8 Back Support Tips for Driving
No matter if you drive as an occupation, are a dedicated motorcycle rider or have a high-traffic commute to work, many of us are stuck driving for long periods at a time. In fact, according to studies done by Harvard Health Watch, American’s spend about 101 minutes every day driving.
With so many driving hours clocked each week, it is no surprise that back pain could result. And if this describes you, you're not alone.
With back pain ranging from slightly annoying to downright debilitating, it’s a good idea to participate in some preventative maintenance. But how?
Having good back support for driving is important for pain relief and prevention—and there are several ways you can get the support you need. Here are eight methods we recommend.
What's the first thing you do when you get in the car? Fasten your seat belt? Turn on the radio?
If you’re in a hurry to get going on your trip, you may miss one of the most important things. Right when you get in the car, you should focus on getting comfortable.
Starting your trip off in a comfortable position can help alleviate back pain because even the smallest tinge of discomfort can turn into something much worse.
So as soon as you get in your car, take time to get completely comfortable.
Pay Attention to your Posture
To eliminate or reduce back pain while driving, it’s important to pay attention to your posture.
First, make sure your knees are level with your hips.
Make sure you are a comfortable distance from the steering wheel. It is recommended to leave about ten inches of space between you and the airbag cover.
Your posture is also affected by what your leg positioning. Make sure you aren't having to reach too far to use the pedals – because not having enough room is bad for your posture, too.
Wear a Brace
The seats in your car may be built for comfort, but that doesn't mean they offer the best support for you. In order to avoid back pain while driving, make sure your lower back is supported properly.
To get the support you need, consider wearing a back brace or back belt. Braces are a great way to support your back while driving and have proven successful for motorcyclists and car-drivers alike.
If you need lumbar support in a jiff, try using a rolled-up towel for extra support. All you have to do is roll it up and place it between your lower back and the seat.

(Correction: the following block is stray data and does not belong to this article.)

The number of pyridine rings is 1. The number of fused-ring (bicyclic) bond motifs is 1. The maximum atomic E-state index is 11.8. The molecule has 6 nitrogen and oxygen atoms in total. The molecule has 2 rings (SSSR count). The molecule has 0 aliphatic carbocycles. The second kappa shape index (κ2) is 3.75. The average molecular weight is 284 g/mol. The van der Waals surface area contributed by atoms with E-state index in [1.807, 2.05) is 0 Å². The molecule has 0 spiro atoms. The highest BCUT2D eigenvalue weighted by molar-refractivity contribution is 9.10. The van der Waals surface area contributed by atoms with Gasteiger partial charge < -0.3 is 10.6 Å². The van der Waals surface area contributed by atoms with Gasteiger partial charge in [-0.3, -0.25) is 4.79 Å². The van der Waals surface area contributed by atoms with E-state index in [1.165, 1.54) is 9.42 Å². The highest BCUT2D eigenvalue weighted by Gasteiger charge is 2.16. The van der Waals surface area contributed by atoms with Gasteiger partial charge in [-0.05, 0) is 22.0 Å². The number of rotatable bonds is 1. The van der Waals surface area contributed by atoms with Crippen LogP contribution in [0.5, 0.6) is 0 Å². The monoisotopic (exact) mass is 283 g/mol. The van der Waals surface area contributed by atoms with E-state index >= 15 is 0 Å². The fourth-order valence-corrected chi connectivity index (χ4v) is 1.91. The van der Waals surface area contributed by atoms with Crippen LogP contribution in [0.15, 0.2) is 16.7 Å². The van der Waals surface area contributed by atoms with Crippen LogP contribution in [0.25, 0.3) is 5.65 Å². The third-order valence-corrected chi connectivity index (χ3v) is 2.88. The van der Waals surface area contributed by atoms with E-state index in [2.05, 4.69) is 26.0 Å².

Position all Mirrors Correctly
Before beginning your journey, make sure all your car's mirrors are positioned specifically for you. You shouldn't have to twist or turn to use your mirrors.
If needed, have someone help you. To start, get comfortable in your seat while maintaining good posture; from there, direct the person helping to move the mirrors based on your vision from that position.
Make sure you can see clearly through both side mirrors and the rear-view mirror.
Additionally, proper mirror positioning can serve as a reminder to sit correctly. If you move from your ideal spot, your view will change. Then you'll need to go back to correct posture and positioning to use your mirrors properly.
Use Cruise Control
If your car has cruise control, go ahead and use it—as long as it's functioning properly. When cruise control is engaged you can put both feet squarely on the floor of your car. This will help you have better posture and back support.
Some situations, such as heavy traffic, aren't ideal for cruise control, so make sure you use this tool safely.
Take Stretch Breaks
If you'll be driving for a long period of time, make sure you stop for stretch breaks. There are stretches that help relieve back pain, so use them to your advantage.
Stopping at regular intervals provides your body a break from constant sitting. Stop often, go for a short walk, and do a few stretches. You'll love the chance to stretch your legs, and your back will thank you for it.
Adjust your Seat
Some driver's seats offer several controls for positioning. Make any modifications you can to help support your back.
Adjust the placement of your headrest, your distance from the pedals, as well as your steering wheel placement.
Having your seat adjusted to your comfortability, instead of working around it, will make maintaining good posture even easier.
Bring Ice Packs
Ice packs are great for reducing inflammation and numbing soreness. Bring them along to help reduce your back pain while driving.
It may sound inconvenient, but it doesn't have to be. You can buy instant cold packs and store them in your car for whenever you need them. Or, simply purchase a small cooler to keep in your car so your ice packs are cold when you need them.
Great Back Support for Driving
There are plenty of medications for back pain, but why not try to prevent the pain in the first place? Having good back support for driving is a great way to do that.
These eight tips should help reduce the pain you feel while driving. Keep them in mind and see what works for you.
Our back-support belt is specifically designed to help reduce back pain. Try one today to see if it helps. If you aren't completely satisfied, we'll give you your money back.